President Obama has used bait-and-switch tactics first to get elected and now to push his healthcare proposal, Minnesota Gov. Tim Pawlenty tells Newsmax.
During the campaign, Obama portrayed himself as a centrist but has governed as a “movement liberal,” says Pawlenty, who is widely seen as preparing for a presidential bid and has started Freedom First PAC to raise funds for Republican candidates in next year’s elections.
“His solutions are federalization of policy, spending way beyond anything we’ve seen in terms of deficit or debt levels, spending the country into bankruptcy,” Pawlenty says. “And what’s behind it is a philosophy that government knows best, a nanny-state mentality on domestic issues that will ultimately be corrosive to the other pillars of our country — to markets, private enterprise, individual responsibility, freedom and liberty.”
On the national security front, “History proves that it is weakness, not strength, that tempts our enemies,” observes Pawlenty. “And he is projecting potential weakness, and enemies may see that and their respect may be reduced as a result of that, or worse.”
Obama sold his healthcare proposal as a way to reduce costs and help the economy. But, Pawlenty says, “I think it’s going to go down as one of the biggest bait-and-switch acts in history, in the sense that the diagnosis of the problem for the healthcare delivery system in the country was supposed to be cost-containment. In other words, we need to make it more affordable for individuals and families, businesses, and governmental entities. But instead they are now focused substantially on expanding access.”
While that is an admirable goal, “They have lost sight of the need first and foremost to contain costs and reduce the price of the overall system,” Pawlenty says. ”It’s going to cost more, not less.”
As a way to reduce healthcare costs, Pawlenty notes that he has proposed allowing residents of Minnesota to buy health insurance from companies based in other states, encouraging competition.
“We’re also beginning the effort to try to organize other states to join us in a compact that would allow states who voluntarily join the compact to be able to purchase insurance from other compact member states,” Pawlenty says. “This is a model that’s worked real well for life insurance. But even without a compact, individual states like Minnesota can authorize their citizens to buy insurance in other states.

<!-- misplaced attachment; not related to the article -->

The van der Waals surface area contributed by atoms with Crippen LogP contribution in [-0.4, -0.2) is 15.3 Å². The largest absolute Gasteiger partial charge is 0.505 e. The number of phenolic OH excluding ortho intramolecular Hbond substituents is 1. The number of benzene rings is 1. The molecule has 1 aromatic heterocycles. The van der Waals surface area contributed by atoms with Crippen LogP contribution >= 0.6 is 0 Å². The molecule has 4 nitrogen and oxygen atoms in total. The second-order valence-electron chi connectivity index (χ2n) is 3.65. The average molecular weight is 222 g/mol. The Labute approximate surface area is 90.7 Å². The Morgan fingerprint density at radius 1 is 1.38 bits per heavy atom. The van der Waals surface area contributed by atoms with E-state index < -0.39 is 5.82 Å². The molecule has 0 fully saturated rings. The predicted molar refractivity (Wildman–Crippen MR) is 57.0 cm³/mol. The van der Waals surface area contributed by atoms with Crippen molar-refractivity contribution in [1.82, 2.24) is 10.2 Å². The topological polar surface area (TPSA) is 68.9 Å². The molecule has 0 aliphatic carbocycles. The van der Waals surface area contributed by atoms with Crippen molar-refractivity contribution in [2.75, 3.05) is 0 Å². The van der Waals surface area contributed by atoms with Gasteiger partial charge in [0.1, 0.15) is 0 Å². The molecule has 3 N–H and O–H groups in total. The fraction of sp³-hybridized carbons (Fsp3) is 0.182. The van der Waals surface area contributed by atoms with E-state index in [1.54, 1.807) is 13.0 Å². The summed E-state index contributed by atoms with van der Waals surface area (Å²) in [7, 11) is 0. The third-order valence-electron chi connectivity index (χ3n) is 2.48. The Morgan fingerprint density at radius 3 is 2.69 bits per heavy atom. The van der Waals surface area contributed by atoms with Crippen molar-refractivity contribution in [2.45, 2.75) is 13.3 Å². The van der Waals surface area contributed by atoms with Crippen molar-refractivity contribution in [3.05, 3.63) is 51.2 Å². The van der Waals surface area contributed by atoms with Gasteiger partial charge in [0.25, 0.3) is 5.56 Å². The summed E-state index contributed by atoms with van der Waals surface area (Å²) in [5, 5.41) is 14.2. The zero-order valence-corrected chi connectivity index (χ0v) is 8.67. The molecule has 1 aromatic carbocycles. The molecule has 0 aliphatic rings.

“I propose to be the first state in the union to allow that and am asking my legislature to change the law in Minnesota to allow it.”
Pawlenty sees Obama’s war on Fox News as an example of his partisanship.
“You have Republicans who are willing to go on MSNBC and other outlets,” Pawlenty says. “I don’t think it’s helpful for either side to just talk to their own.
“If you’re going to be trying to grow market share, grow the party, reach out to others, it’s important to talk not just to people who already agree with you, but it’s important to get the message out to others who maybe haven’t heard it yet, or that you need to appeal to.”
In fact, Pawlenty says, “He’s turned out to be extremely partisan in his approaches, and this healthcare bill is going to be another example of jamming something through that is almost completely lacking in Republican support.
“President Obama has governed in an extremely liberal way, and he hasn’t accomplished many major initiatives, but the few that he has have been almost exclusively partisan. That defies what he said during the campaign and doesn’t live up to that promise.”
Ronald Kessler is chief Washington correspondent of Newsmax.com. View his previous reports and get his dispatches sent to you free via
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